On a newsroom level, you’re seeing what I always called in-line editors get way more involved with newsrooms now. Ten years ago, it was impossible to manage a 200-person newsroom in a small community and know everyone by name.

Now, every editor works…they have a stronger relationship with their reporters, and they work across multiple departments. I’ve seen a lot of newsrooms coming together. It’s almost like this solidarity out of necessity.

Everyone in this newsroom goes far and above what they’re asked to do. Anyone in the industry now is here because they love journalism.

I was looking at your newsletter this morning. The common thread is, people love being journalists. This is all I’ve ever done. I can’t imagine not being a storyteller in some form. That may change. I want to shoot a documentary one day. I want to do all sorts of things with media. But they’re all about storytelling.

If you’re in it now, you’re in it. It’s in your blood.

OK, so let’s get back to where we started, for real this time. What do you think is the recipe for making local news healthy again? And is there one recipe like it used to be, or is it going to be community-to-community?

I think it’s going to be community-to-community. I have a very, very simple recipe. I just don’t know how to put it in the oven. If you want to survive and thrive, you have to be nimble. It’s all about accepting change and implementing change. If something doesn’t work, kill it and move on.

What else should we talk about?

Something I think managers need to pay more attention to right now: Get out in your newsrooms. Talk to your employees. Don’t forget that all these journalists that work for you are people, too. I think we have a tendency to take journalists for granted.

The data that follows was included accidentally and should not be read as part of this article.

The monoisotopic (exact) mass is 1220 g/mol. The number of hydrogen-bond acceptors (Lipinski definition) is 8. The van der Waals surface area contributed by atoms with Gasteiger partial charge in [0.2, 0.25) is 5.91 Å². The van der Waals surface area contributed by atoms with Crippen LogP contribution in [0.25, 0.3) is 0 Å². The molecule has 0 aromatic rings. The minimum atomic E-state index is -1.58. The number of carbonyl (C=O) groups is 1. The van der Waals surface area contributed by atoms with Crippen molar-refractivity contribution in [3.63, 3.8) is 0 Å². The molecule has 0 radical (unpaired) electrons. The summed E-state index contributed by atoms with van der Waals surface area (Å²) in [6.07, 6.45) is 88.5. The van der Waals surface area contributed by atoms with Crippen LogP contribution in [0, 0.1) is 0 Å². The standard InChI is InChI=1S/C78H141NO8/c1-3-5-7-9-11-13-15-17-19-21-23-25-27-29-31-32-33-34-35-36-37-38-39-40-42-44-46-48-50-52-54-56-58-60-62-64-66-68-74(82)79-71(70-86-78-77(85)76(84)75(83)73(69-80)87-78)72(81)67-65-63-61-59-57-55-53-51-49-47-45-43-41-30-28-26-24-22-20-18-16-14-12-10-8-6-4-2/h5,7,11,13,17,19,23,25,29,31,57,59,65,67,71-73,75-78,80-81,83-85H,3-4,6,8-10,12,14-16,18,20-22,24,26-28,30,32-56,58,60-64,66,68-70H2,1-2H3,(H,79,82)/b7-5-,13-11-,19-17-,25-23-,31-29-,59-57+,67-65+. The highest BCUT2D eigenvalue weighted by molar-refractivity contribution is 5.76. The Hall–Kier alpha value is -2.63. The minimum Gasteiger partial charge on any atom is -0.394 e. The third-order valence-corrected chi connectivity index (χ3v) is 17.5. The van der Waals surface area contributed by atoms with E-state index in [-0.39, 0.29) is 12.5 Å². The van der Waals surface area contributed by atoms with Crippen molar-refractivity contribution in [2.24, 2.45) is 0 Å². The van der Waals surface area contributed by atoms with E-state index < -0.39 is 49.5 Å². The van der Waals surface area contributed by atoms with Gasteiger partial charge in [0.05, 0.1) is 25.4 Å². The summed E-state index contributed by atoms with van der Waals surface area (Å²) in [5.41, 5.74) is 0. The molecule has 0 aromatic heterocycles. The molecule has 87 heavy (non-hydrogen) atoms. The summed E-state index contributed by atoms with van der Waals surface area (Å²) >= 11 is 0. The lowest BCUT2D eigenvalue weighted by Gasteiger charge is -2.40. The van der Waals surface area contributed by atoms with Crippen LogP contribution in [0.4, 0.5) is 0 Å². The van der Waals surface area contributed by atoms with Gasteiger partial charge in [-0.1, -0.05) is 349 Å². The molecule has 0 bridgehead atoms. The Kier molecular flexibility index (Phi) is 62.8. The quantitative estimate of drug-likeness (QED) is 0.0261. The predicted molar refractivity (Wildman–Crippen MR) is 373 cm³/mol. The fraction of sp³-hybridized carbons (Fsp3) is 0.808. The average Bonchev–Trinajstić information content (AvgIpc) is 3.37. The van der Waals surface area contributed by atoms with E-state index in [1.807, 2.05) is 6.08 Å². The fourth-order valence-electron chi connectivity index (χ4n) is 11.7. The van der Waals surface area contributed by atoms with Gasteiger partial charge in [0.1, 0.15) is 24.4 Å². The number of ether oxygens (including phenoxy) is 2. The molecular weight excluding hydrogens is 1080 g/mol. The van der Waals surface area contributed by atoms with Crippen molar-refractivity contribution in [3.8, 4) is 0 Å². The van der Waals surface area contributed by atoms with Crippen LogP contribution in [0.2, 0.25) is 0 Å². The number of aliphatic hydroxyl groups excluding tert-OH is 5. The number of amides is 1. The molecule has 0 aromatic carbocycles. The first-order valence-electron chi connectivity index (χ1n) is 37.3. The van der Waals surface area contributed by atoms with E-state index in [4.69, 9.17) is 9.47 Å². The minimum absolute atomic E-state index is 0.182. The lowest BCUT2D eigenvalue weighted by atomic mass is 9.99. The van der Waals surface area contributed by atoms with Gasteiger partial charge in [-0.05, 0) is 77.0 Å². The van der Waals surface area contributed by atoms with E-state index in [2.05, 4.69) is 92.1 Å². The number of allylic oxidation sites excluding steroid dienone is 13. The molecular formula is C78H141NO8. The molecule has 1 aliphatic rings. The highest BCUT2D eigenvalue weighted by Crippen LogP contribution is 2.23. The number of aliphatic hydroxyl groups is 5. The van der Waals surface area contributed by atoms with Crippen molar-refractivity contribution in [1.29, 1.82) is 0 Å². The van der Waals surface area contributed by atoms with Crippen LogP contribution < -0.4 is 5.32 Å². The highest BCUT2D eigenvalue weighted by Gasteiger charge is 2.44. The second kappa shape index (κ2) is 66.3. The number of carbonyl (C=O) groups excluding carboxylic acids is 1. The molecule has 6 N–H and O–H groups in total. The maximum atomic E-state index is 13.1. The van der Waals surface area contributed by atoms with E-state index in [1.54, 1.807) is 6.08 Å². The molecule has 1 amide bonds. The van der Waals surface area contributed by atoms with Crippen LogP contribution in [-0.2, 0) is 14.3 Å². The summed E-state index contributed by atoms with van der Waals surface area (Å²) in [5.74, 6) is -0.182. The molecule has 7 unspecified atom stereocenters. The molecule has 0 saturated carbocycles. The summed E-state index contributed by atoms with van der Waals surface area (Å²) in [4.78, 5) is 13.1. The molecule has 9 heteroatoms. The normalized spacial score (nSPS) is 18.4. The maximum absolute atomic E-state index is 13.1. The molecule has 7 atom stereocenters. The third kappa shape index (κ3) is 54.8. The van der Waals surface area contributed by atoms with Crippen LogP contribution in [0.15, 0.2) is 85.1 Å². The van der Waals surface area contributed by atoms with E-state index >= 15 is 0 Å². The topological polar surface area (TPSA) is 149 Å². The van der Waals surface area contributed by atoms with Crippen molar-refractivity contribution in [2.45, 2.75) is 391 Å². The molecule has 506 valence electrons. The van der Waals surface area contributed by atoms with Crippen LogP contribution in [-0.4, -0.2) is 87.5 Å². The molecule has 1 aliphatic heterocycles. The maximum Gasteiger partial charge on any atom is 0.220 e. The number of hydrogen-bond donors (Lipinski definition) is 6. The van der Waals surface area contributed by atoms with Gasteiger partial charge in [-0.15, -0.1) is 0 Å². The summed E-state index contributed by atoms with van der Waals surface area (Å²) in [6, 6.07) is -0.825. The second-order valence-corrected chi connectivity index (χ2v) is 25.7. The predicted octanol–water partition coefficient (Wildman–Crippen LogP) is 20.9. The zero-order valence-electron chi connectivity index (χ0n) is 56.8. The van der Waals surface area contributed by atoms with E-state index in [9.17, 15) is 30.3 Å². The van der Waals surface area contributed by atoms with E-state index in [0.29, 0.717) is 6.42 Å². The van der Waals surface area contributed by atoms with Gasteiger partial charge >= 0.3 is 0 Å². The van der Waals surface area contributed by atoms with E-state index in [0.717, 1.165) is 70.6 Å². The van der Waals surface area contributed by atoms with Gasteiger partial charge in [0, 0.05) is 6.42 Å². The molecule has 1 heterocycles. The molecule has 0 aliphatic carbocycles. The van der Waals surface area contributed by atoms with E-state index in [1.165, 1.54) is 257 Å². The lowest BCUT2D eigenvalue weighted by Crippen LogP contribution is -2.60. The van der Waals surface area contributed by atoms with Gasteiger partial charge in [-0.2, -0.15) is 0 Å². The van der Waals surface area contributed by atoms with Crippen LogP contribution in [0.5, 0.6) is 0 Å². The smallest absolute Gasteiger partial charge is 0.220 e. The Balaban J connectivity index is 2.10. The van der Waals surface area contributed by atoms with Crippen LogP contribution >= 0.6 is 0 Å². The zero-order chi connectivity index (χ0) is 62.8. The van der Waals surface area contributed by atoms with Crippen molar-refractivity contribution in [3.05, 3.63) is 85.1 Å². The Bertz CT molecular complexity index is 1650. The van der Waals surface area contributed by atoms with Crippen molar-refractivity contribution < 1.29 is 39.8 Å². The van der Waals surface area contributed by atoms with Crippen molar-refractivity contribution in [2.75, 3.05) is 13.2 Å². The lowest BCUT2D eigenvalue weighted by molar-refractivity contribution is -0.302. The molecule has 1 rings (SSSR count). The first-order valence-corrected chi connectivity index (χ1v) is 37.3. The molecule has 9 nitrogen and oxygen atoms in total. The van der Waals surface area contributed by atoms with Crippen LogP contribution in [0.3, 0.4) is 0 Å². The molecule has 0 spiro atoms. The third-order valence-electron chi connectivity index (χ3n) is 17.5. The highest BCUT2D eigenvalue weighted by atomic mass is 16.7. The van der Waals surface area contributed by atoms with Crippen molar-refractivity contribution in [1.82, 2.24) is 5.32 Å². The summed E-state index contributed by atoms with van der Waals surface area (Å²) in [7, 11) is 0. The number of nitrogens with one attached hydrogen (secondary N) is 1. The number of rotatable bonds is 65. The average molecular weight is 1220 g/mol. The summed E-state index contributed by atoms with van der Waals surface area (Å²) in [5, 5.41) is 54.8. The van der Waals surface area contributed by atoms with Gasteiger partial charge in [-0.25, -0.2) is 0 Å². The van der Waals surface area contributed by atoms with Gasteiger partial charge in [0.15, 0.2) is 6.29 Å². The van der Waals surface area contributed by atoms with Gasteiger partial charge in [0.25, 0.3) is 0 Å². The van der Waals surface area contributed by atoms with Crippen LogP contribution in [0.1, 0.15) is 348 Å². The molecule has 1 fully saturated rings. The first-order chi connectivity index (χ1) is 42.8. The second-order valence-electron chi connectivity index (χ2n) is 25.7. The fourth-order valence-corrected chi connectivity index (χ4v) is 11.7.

Journalists view this as a calling. It’s not. It’s a business, but they view it as calling, and they are willing to put in hours and hours and hours and go to that late meeting, file a story and still be at their desk at 9 o’clock. They’re dedicated.

It’s a profession that’s really odd. And you have to remember that even though they view this as a calling, even though they’re that dedicated, you have to view them as people. You have to care for them. You have to pay attention to them. You should always know what the pulse of your room is. That’s hard, especially when you go through layoffs or anything (else).

That gets lost in the “Oh my God, we’ve got to cover this.”

Just go out and talk to your people. Collaborate. Take risks. Have fun.

That’s why a newsroom our size can win Pulitzers. You have to be innovative. You have to take chances, and you have to have fun.

Thanks, Tony, for being the first boss featured in Local Edition. If you know any bosses I should feature here, please let me know.

Next week, we’re wrapping this cycle up with a look at what we’ve talked about, where to learn more and what we have coming up next.

In the meantime, check out what Joy Mayer is doing with local newsrooms working to build trust with their audiences. Get your ONA pitches in. Seattle and San Diego, Facebook is heading your way this month. And there’s still time to apply for Poynter’s Local News Innovation program.

Now excuse this Missouri native while I prepare for a week on sandy Florida beaches with too much beer. No shade, Tony, but I gotta work on my shell collection.

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Kristen Hare teaches local journalists the critical skills they need to serve and cover their communities as Poynter's local news faculty member. Before joining faculty…
Kristen Hare